William Merritt Chase was born in Williamsburg, Indiana. His father operated a successful business as a harness maker. When William was 12, the Chase family moved to Indianapolis where his father opened a shoe store. The young Chase had always shown an interest in art. His father, understanding his son would never follow in the shoe business, took William to a local artist to study art. This was followed by a trip to New York to continue his studies at the National Academy of Design. In New York, he had some success as a still life painter. In 1871, he returned to his family who had moved to St. Louis. Chase opened a studio there. His success was not as great as it was in New York and it was only through the generosity of a few art patrons that Chase was given the chance to go to Europe to continue his training.
In 1872, Chase began classes in Munich at the Royal Academy. Chase’s success at the academy culminated with a commission by the director, Karl Von Piloty. Chase was asked to paint portraits of Piloty’s four children. This endorsement assured Chase’s success as a painter. Before returning home to America, he was offered a position at the newly created Art Students League along with his friend and fellow student, Frank Duveneck. Chase continued to teach at the League until 1896. His exceptional skills as an artist combined with his charismatic nature and unlimited energy made him an instant success as a teacher and artist in America. This vitality allowed him to teach continually at several schools, execute numerous portrait commissions, act as head of art organizations and exhibit in annual competitions.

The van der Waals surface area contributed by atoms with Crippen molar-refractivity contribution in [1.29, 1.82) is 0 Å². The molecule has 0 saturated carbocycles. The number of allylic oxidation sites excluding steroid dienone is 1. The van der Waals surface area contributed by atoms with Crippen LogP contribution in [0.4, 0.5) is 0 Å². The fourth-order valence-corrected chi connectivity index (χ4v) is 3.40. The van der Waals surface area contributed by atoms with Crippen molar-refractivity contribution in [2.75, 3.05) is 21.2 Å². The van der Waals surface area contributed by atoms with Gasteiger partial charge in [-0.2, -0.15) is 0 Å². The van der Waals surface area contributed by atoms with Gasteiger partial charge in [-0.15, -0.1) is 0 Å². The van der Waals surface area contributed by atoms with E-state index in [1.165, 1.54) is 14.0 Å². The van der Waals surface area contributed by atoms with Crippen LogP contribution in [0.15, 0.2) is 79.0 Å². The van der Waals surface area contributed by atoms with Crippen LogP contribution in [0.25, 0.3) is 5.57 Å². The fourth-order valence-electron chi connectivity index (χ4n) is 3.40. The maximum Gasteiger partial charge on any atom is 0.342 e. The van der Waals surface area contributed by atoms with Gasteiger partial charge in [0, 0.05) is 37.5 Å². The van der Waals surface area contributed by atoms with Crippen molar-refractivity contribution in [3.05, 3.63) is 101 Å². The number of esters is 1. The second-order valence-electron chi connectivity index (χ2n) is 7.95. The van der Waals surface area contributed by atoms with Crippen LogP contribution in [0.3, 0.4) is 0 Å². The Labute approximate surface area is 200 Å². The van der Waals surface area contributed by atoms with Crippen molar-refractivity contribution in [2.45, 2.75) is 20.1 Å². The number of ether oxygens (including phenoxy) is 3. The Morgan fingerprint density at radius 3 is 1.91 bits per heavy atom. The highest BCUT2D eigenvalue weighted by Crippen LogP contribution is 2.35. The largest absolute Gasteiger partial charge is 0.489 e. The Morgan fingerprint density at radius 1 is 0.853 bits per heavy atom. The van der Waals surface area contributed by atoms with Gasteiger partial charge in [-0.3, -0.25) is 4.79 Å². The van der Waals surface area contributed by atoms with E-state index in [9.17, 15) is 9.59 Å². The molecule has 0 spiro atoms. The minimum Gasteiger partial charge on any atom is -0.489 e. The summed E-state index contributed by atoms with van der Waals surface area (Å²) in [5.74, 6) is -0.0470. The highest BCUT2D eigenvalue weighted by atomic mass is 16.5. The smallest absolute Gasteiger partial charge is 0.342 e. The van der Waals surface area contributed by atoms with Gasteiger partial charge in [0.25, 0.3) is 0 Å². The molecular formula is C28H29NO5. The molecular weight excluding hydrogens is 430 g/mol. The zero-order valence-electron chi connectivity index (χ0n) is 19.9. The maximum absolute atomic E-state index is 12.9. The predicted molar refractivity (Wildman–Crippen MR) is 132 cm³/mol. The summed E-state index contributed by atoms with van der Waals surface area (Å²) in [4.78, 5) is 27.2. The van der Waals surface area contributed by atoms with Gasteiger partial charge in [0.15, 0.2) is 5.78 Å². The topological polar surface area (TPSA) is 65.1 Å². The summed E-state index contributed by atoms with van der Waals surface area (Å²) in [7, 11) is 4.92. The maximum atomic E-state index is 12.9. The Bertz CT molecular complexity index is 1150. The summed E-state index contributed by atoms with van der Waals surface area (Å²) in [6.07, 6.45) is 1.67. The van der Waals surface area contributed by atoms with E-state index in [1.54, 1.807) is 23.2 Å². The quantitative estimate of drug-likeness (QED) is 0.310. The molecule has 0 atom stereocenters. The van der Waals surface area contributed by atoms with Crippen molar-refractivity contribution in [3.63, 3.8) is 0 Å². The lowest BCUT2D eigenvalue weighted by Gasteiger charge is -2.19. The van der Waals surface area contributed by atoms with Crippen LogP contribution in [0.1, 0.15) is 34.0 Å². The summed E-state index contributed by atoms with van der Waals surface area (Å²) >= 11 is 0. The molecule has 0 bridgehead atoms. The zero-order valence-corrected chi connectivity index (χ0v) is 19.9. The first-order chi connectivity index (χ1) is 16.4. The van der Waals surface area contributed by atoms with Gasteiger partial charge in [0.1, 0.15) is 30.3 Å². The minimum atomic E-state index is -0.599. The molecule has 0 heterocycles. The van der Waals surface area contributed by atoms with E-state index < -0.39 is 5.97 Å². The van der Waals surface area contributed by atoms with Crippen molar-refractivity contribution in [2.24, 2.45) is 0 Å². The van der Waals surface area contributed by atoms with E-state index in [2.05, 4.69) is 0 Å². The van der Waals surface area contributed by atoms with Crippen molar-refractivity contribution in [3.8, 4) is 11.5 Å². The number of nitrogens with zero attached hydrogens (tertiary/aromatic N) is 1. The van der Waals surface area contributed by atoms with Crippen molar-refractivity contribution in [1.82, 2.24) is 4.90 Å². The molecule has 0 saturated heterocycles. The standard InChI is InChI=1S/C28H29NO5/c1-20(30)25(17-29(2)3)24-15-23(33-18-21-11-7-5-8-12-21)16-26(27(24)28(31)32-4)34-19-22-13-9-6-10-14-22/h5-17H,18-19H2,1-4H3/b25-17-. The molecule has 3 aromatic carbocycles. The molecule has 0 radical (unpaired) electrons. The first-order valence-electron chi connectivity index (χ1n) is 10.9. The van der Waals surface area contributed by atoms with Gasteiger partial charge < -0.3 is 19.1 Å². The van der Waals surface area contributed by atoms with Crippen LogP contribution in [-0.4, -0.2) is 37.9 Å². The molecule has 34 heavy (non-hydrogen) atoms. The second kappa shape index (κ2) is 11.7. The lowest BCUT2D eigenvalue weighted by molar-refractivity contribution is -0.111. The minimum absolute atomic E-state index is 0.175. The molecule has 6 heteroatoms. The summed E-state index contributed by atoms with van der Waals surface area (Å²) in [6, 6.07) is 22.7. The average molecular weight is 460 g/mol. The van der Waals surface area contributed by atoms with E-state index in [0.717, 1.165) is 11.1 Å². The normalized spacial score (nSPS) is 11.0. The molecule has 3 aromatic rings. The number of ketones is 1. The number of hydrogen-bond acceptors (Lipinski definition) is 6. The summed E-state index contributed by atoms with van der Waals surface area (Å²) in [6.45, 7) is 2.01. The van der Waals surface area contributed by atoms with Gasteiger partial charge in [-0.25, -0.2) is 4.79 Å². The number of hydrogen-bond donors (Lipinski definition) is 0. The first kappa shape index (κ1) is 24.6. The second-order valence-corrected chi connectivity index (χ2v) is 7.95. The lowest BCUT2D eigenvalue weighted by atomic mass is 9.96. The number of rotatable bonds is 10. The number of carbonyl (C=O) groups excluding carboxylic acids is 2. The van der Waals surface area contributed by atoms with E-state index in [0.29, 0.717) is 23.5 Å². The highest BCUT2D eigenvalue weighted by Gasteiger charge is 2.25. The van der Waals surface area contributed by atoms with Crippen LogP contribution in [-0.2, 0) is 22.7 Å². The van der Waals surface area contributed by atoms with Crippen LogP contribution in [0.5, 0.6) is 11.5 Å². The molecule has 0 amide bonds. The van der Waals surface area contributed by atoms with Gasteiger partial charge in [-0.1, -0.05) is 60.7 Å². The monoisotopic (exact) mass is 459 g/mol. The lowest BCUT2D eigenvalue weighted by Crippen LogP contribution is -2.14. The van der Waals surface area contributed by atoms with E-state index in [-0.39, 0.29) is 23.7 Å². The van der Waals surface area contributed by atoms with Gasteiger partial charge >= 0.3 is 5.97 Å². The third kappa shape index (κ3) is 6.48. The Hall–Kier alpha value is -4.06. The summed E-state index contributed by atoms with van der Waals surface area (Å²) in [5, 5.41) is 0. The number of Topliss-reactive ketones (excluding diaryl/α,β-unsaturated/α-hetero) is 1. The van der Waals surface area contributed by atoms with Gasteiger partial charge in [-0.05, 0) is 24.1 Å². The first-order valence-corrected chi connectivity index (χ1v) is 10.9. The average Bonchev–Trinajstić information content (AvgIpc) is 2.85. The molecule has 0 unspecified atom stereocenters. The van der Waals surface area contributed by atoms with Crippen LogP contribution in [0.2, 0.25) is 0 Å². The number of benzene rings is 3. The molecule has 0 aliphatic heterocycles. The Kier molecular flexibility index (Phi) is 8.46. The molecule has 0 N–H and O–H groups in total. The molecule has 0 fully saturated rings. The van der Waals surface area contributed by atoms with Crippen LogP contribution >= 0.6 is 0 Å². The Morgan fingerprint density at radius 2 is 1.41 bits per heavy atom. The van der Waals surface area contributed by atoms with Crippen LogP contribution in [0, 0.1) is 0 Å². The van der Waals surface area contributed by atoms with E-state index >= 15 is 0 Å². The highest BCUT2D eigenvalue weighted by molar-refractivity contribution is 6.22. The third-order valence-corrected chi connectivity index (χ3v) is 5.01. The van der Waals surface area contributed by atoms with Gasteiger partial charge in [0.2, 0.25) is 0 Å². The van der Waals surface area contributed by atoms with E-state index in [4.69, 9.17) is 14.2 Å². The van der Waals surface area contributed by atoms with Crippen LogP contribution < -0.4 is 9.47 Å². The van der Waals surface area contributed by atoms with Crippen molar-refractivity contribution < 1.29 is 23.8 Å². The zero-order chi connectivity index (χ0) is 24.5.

An accomplished portrait painter, Chase was also a dedicated outdoor painter. He believed in teaching painting from life, whether it was for still life, portrait or landscape painting. Chase was the founder of the first professional American school of outdoor painting on Long Island. The Shinnecock Summer School of Art was started in 1891 and continued until 1902. Subsequently, Chase continued classes abroad and around the country and concluded his teaching in 1913—just three years before his death.
William Merritt Chase 1849-1916
Ronald G. Pisano
Summer Afternoons The Landscape Paintings of William Merritt Chase
Ronald G. Pisano
William Merritt Chase:Modern American Landscapes
Barbara Dayer Gallati
I believe in single sitting impressions. If you will acquire the ability and facility to do rapidly the thing that might otherwise cause you great trouble and time, you will place yourself in a position to record a great many things that do not last long. Nature rarely repeats itself, and one does not always find oneself in the same state of mind. It is necessary to acquire all the facility possible, so you can immediately express yourself without hesitation. —– William Merritt Chase